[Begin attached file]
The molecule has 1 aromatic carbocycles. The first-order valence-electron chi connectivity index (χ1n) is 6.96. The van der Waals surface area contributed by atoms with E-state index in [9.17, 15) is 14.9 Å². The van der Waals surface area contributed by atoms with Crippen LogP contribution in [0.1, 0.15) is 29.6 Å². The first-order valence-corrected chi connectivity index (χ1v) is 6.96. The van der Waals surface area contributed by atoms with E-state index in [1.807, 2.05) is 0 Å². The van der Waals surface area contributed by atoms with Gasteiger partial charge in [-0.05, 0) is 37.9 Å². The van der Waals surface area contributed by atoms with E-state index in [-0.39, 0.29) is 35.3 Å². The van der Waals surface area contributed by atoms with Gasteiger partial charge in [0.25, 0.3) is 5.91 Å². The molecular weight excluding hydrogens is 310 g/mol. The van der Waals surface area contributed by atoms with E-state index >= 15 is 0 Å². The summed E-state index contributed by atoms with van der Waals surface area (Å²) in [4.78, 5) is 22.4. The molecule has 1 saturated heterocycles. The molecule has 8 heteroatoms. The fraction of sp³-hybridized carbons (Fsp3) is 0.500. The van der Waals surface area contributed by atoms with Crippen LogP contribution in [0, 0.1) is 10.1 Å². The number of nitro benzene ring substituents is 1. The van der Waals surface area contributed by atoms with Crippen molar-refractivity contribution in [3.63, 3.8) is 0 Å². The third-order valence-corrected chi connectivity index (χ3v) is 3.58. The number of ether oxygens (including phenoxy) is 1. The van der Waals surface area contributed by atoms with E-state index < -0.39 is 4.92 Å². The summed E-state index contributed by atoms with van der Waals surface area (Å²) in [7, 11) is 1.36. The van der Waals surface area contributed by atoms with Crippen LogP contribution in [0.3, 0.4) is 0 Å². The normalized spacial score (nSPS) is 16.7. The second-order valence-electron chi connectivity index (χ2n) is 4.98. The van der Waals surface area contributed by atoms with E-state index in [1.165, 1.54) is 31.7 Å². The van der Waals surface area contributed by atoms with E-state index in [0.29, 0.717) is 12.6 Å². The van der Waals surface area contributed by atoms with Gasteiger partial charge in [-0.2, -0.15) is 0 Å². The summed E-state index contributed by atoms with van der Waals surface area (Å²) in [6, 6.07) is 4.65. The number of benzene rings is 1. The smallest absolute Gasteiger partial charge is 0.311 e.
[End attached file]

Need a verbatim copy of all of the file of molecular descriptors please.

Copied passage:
The molecule has 1 aromatic carbocycles. The first-order valence-electron chi connectivity index (χ1n) is 6.96. The van der Waals surface area contributed by atoms with E-state index in [9.17, 15) is 14.9 Å². The van der Waals surface area contributed by atoms with Crippen LogP contribution in [0.1, 0.15) is 29.6 Å². The first-order valence-corrected chi connectivity index (χ1v) is 6.96. The van der Waals surface area contributed by atoms with E-state index in [1.807, 2.05) is 0 Å². The van der Waals surface area contributed by atoms with Gasteiger partial charge in [-0.05, 0) is 37.9 Å². The van der Waals surface area contributed by atoms with E-state index in [-0.39, 0.29) is 35.3 Å². The van der Waals surface area contributed by atoms with Gasteiger partial charge in [0.25, 0.3) is 5.91 Å². The molecular weight excluding hydrogens is 310 g/mol. The van der Waals surface area contributed by atoms with E-state index >= 15 is 0 Å². The summed E-state index contributed by atoms with van der Waals surface area (Å²) in [4.78, 5) is 22.4. The molecule has 1 saturated heterocycles. The molecule has 8 heteroatoms. The fraction of sp³-hybridized carbons (Fsp3) is 0.500. The van der Waals surface area contributed by atoms with Crippen LogP contribution in [0, 0.1) is 10.1 Å². The number of nitro benzene ring substituents is 1. The van der Waals surface area contributed by atoms with Crippen molar-refractivity contribution in [3.63, 3.8) is 0 Å². The third-order valence-corrected chi connectivity index (χ3v) is 3.58. The number of ether oxygens (including phenoxy) is 1. The van der Waals surface area contributed by atoms with E-state index < -0.39 is 4.92 Å². The summed E-state index contributed by atoms with van der Waals surface area (Å²) in [7, 11) is 1.36. The van der Waals surface area contributed by atoms with Crippen LogP contribution in [0.3, 0.4) is 0 Å². The normalized spacial score (nSPS) is 16.7. The second-order valence-electron chi connectivity index (χ2n) is 4.98. The van der Waals surface area contributed by atoms with E-state index in [1.165, 1.54) is 31.7 Å². The van der Waals surface area contributed by atoms with E-state index in [0.29, 0.717) is 12.6 Å². The van der Waals surface area contributed by atoms with Gasteiger partial charge in [-0.2, -0.15) is 0 Å². The summed E-state index contributed by atoms with van der Waals surface area (Å²) in [6, 6.07) is 4.65. The number of benzene rings is 1. The smallest absolute Gasteiger partial charge is 0.311 e.